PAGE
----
Sometimes called "funds of funds," balanced funds and target-date funds can diversify the holdings in such a way that losses are rare but long-term returns are higher than most bond funds. This lower relative volatility is achieved through diversification and through higher allocation to low-risk assets, like bonds, and lower allocation to high-risk assets like stocks.
One of the best balanced funds with a history of stable returns above the rate of inflation is Vanguard Wellesley Income (VWINX). This 40-year old fund has averaged 9.7% since its inception in 1970. This is an incredibly high return, considering that its portfolio consists of roughly two-thirds bonds and one-third stocks.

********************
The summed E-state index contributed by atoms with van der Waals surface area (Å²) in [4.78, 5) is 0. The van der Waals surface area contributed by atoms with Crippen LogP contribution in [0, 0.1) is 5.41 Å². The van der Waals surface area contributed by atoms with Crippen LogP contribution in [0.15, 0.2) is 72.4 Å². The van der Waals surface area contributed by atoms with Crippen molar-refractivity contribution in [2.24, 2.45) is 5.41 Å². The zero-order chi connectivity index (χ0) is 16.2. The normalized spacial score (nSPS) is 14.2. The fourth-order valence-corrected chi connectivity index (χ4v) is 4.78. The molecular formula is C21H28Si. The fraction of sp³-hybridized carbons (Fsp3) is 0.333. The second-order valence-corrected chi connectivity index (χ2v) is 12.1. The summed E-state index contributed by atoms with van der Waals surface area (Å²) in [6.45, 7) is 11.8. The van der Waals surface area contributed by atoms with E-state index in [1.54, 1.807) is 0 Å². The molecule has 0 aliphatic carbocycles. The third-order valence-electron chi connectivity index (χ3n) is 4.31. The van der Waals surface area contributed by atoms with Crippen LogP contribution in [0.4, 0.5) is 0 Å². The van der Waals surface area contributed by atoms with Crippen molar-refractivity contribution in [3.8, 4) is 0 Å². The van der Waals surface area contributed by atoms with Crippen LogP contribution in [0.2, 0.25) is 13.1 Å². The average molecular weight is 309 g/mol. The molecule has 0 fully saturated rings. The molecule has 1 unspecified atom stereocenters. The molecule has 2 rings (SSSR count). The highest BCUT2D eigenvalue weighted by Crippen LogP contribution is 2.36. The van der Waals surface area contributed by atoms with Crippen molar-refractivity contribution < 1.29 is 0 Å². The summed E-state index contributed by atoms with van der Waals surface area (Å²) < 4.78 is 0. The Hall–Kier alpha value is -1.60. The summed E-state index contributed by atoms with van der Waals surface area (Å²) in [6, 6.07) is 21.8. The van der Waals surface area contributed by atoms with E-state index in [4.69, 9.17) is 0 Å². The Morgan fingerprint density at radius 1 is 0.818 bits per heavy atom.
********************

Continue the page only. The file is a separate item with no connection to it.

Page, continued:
As for target-date retirement funds, the lowest risk, most stable funds will usually be those with a target date year close to the current year. For example, Vanguard Target Retirement 2020 (VTWNX) is appropriate for investors who may begin making withdrawals in the year 2020 or within that decade. Because of its short-term objective, the asset allocation is roughly 50% stocks and 50% bonds, and will continue to become more conservative as years progress.
Bottom Line on Investing in Mutual Funds for Safety and Stability
Before deciding to make your priority safety or stability, be sure to know your priorities. If you need your money in less than three years, it's not in your best interest to invest in mutual funds. And if your priority is safety, and you don't mind earning near-zero interest, mutual funds are probably not the best choice.